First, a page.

Tuesday 18 March 2008

Best times for stock trading comes only 6 times

1. Let's say a stock increase 5 pct or additional through the opening and there's no news about it. Usually, the stock will go down off after 30 minutes of trading. Why Market makers might be trying to open the stock at an artificially high price to sell off excess inventory they've get the day before. Though, if the stock doesn't drop after 30 minutes of trading, it's liable to go on rising for the rest of the day. Tactic: Buy at 1/16 above the day's high after the opening. Set a stop at 1/16 under the days low.

2. The conflicting of the above strategy. When a stock opens lower on no news, it could be that sell orders from nervous investors have piled up since the close of trading the day' before. Occasionally market makers open the stock falsely low, to draw in more panic sellers. This allows them to accrue shares, because market makers as a rule buy on price declines and sell on price increases. After 30 minutes, the stock usually recovers in price and normal trading begins. The market makers profits by selling the inventory they've accrue at the lower price. However, if the stock goes on to drift lower after 30 minutes, chances are it'll decline more during the course of the day. Tactic: Sell short at 1/16 below the low of the day; set a stop at 1/16 above the day's high.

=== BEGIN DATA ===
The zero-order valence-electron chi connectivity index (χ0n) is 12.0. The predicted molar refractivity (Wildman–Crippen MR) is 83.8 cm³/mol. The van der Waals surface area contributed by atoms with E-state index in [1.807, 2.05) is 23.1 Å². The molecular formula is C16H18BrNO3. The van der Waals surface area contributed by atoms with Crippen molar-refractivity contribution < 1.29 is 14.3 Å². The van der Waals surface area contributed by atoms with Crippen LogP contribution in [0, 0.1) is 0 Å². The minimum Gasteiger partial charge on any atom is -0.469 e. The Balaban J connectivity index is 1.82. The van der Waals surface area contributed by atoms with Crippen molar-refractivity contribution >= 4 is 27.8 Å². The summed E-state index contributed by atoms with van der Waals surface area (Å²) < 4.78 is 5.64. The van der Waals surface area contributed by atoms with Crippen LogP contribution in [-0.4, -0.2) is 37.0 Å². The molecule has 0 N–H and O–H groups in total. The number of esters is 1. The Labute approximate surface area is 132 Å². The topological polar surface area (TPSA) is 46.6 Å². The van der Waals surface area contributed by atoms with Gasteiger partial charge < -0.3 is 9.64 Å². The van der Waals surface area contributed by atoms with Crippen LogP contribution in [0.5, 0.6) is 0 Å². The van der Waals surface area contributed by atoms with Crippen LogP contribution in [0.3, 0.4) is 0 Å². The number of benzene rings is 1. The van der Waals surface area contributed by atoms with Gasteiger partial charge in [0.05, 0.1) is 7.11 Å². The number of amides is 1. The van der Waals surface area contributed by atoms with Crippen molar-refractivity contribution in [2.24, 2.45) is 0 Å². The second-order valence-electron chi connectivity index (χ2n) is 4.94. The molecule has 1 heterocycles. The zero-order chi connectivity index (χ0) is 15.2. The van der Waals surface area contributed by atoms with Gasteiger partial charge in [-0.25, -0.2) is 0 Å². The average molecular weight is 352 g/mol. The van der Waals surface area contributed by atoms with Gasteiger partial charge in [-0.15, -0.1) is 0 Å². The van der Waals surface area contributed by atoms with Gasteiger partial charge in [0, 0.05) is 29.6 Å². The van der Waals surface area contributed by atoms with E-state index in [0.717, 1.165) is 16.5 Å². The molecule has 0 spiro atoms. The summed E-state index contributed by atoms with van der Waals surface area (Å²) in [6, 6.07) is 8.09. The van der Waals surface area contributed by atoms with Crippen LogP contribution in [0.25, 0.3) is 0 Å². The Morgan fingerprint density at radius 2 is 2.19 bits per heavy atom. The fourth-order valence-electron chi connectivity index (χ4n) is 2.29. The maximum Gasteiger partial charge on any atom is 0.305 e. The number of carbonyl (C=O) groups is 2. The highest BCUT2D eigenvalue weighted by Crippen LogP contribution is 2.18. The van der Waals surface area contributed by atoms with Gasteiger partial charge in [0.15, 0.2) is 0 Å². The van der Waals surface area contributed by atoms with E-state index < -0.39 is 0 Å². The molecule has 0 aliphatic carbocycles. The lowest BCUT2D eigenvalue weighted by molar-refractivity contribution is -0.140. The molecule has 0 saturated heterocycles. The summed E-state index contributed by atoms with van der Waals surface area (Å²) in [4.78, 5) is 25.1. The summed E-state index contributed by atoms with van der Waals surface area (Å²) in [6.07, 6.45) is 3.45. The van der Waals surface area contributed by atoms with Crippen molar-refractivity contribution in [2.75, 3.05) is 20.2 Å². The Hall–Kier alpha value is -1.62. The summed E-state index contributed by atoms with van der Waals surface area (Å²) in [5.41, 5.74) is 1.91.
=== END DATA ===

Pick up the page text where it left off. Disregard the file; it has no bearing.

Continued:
3. Suppose you buy at 1/16 above the bid. Sell at 1/16 below the ask. The strategy works best with non-volatile stocks where the spread is at least 3/8 of a point. When winning, you make a quarter points per trade, or $250 on 1,000 shares. You can also short the spread by selling short at 1/16 below the ask and covering at 1/16 above the bid. Problem is, it's not always possible to get in and out at these levels. Market makers may easily spot what you're doing and adjust prices so they blow you out. Often day traders try this tactic several times during the day before they succeed.

4. An additional fairly simple tactic. Follow the message threads at, for
Instance, Silicon Investor for a particular stock. When everyone is screaming that the stock is going to make a move, leap in with the crowd. Be satisfied with a 1/8 or 1/4 point.

5. With this contrarian’s policy, you buy into weakness and sell into force. That is, you buy stocks with small percentage turn down relative to the market. You're hoping they'll gain when the market reverses. Hold off buying until the stock trades above its opening. Reason: earlier buyers of the stock will sell to prevent loss, thus driving the price down in the short term.

6. Stocks a lot relieve off their highs of the day during the last hour of trading. Why because day traders and market makers seek to exit their positions and lock in profits. A price downturn often occurs during the last hour of trading as many seek to exit their positions. This downward impetus can create some lucrative short-selling chances.